A section of the Hawaii marriage law caught our attention. It appears to allow cousins, as close as first cousins, to tie the knot -- or does it?
"I just don't know. It's really ambiguous," attorney Jim Hochberg said. "Maybe the legislative history of when that language was put in would indicate whether they meant for cousins to be able to marry or not."
He isn't alone in his uncertainty.
Attorney Jo-Ann Adams wrote the wording for Hawaii's Civil Union law. She studied the marriage statute.
"But I always pondered what does that really mean? Because if it really means in no degree of relationship whatsoever, I don't think anyone bothers to do a real genealogy chart to say, are we possibly related by the same ancestor?" she said.
The state law is statute 572-1 section 1. It specifies which family members are prohibited from marrying each other, but it doesn't say cousins can't marry.
We asked the state Health Department's Registrar of Vital Statistics if cousin marriage is legal.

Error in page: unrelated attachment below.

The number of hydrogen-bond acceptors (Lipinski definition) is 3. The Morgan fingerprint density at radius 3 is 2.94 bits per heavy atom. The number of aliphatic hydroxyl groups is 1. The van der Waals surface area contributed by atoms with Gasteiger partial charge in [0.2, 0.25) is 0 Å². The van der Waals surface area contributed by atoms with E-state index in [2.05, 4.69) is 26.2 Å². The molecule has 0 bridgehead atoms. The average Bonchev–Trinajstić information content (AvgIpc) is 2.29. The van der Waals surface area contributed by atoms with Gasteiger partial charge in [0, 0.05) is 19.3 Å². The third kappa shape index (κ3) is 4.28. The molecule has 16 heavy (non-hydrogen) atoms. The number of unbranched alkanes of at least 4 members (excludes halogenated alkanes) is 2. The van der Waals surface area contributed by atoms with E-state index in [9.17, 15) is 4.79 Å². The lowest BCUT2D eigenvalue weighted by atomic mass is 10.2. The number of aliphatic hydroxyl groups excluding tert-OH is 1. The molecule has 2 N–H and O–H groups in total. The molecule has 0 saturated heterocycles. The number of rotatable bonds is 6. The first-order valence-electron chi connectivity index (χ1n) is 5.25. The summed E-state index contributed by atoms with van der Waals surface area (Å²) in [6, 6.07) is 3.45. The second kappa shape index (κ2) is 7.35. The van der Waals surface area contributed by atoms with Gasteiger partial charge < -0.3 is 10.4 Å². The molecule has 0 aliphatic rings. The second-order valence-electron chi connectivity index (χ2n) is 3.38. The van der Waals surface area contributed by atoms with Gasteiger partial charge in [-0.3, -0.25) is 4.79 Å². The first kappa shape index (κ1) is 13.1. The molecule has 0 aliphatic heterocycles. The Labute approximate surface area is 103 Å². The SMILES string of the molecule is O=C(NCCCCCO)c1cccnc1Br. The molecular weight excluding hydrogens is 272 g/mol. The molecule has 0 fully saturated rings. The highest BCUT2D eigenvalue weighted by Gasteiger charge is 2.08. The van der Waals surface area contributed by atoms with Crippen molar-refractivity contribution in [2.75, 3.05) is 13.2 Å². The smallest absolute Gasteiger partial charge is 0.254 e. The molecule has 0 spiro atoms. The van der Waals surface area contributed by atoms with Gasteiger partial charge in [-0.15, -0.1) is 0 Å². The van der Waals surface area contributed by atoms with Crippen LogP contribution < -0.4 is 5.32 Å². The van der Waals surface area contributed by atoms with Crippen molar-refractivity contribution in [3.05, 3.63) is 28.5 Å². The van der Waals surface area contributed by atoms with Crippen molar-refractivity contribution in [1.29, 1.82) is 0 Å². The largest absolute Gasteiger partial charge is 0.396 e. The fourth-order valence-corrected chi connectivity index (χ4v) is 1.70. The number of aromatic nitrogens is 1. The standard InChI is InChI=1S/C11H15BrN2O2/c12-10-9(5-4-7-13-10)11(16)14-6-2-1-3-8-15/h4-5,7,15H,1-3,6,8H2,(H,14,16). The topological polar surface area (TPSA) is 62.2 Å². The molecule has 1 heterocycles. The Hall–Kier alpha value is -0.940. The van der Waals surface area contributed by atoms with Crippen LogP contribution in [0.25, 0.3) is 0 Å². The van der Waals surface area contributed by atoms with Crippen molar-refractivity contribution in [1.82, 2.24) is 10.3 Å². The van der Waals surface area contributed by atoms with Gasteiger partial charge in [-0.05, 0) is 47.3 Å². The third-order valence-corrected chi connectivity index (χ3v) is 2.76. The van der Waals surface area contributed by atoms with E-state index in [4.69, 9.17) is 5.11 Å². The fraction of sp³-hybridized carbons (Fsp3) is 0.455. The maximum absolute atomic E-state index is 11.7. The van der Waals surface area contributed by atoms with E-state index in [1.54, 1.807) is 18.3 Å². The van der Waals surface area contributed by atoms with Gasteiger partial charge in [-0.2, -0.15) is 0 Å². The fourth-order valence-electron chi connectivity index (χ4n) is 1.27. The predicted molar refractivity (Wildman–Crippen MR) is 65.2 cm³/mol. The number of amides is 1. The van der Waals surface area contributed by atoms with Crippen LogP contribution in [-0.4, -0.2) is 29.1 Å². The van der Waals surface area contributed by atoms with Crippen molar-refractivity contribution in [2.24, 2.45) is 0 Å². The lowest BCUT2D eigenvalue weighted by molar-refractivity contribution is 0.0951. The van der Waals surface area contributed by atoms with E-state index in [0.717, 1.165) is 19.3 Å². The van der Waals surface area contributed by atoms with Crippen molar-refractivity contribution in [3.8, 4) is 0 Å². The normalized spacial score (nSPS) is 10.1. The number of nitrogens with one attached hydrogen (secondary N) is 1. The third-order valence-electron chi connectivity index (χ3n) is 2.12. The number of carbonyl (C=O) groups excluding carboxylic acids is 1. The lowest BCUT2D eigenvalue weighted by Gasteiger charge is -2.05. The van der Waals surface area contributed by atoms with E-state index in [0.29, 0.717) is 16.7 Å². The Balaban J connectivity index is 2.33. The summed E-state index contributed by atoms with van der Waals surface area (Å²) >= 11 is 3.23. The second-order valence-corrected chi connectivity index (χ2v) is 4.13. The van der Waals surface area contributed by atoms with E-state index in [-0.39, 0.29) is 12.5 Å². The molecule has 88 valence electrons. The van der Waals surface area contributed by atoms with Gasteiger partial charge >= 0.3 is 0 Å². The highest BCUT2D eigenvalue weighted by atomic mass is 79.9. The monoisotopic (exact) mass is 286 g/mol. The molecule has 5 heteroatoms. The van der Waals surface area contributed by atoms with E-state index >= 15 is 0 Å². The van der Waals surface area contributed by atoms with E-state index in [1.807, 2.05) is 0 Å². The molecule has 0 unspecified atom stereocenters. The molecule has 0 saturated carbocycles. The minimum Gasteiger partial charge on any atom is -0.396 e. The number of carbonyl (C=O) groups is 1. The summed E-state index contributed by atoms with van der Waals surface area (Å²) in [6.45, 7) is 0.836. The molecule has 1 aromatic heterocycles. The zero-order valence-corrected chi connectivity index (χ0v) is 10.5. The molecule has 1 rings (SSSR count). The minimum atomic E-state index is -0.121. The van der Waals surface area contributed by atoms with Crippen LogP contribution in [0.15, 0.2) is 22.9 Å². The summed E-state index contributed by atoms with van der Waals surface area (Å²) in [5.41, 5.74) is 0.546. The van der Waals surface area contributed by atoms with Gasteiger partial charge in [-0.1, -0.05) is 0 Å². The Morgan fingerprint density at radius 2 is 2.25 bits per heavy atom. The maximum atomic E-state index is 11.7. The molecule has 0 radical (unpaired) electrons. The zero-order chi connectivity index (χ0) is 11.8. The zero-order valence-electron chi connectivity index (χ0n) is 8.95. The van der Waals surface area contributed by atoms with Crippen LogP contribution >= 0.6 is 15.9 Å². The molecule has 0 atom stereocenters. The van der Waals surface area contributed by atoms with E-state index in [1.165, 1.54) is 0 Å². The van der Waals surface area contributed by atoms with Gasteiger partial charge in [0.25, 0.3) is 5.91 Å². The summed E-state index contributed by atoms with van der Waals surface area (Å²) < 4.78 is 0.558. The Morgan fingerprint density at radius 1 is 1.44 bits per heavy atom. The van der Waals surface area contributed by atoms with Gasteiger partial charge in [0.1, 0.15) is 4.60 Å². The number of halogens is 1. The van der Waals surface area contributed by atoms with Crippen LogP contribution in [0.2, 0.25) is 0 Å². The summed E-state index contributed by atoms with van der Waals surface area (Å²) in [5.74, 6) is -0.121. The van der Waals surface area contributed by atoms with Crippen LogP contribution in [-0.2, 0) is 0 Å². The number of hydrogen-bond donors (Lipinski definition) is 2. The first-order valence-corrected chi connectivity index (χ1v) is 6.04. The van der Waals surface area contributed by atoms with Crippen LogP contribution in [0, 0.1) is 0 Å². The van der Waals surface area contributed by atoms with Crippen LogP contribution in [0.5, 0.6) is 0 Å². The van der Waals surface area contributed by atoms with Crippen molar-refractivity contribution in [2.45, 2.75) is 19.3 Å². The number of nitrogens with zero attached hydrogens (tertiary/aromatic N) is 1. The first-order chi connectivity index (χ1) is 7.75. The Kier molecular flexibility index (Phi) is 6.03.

"It's our understanding that the law allows us to marry first cousins," Dr. Alvin Onaka said.
He said Hawaii is one of 20 states, including California, Florida and New York that allow opposite-sex cousins to marry.
"We're in good company of 19 other states that do allow this. And I believe there are six others that have some more qualifications," Onaka said.
Hochberg said he hasn't heard of any challenges to the Hawaii statute.
"Regardless of what the statute says, if nobody is complaining about it, it's not a case," he said.
The state Health Department doesn't keep statistics on how many cousin couples get married. If you have any questions about who can legally marry in Hawaii go to www.health.hawaii.gov.